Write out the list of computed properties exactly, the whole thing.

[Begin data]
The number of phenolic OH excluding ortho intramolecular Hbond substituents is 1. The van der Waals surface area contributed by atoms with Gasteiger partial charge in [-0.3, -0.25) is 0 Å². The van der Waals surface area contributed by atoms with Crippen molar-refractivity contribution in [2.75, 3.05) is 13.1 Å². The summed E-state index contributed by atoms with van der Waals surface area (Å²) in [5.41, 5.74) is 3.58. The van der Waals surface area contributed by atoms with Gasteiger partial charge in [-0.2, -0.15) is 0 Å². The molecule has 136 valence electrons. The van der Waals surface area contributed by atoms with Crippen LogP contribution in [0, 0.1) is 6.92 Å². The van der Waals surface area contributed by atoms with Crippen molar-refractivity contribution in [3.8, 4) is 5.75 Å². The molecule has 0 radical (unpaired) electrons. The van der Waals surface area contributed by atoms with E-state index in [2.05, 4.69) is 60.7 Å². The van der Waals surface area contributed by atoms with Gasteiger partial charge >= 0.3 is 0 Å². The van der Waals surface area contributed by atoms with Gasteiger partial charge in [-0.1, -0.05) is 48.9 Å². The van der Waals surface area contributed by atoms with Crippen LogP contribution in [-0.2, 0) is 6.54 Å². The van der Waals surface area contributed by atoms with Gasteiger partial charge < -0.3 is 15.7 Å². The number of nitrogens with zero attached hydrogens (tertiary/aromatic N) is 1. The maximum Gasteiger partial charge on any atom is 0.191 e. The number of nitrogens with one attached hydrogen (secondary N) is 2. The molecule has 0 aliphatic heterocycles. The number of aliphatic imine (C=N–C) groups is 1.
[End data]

The number of phenolic OH excluding ortho intramolecular Hbond substituents is 1. The van der Waals surface area contributed by atoms with Gasteiger partial charge in [-0.3, -0.25) is 0 Å². The van der Waals surface area contributed by atoms with Crippen molar-refractivity contribution in [2.75, 3.05) is 13.1 Å². The summed E-state index contributed by atoms with van der Waals surface area (Å²) in [5.41, 5.74) is 3.58. The van der Waals surface area contributed by atoms with Gasteiger partial charge in [-0.2, -0.15) is 0 Å². The molecule has 136 valence electrons. The van der Waals surface area contributed by atoms with Crippen LogP contribution in [0, 0.1) is 6.92 Å². The van der Waals surface area contributed by atoms with Crippen molar-refractivity contribution in [3.8, 4) is 5.75 Å². The molecule has 0 radical (unpaired) electrons. The van der Waals surface area contributed by atoms with E-state index in [2.05, 4.69) is 60.7 Å². The van der Waals surface area contributed by atoms with Gasteiger partial charge >= 0.3 is 0 Å². The van der Waals surface area contributed by atoms with Gasteiger partial charge in [-0.1, -0.05) is 48.9 Å². The van der Waals surface area contributed by atoms with Crippen LogP contribution in [-0.2, 0) is 6.54 Å². The van der Waals surface area contributed by atoms with Gasteiger partial charge < -0.3 is 15.7 Å². The number of nitrogens with zero attached hydrogens (tertiary/aromatic N) is 1. The maximum Gasteiger partial charge on any atom is 0.191 e. The number of nitrogens with one attached hydrogen (secondary N) is 2. The molecule has 0 aliphatic heterocycles. The number of aliphatic imine (C=N–C) groups is 1.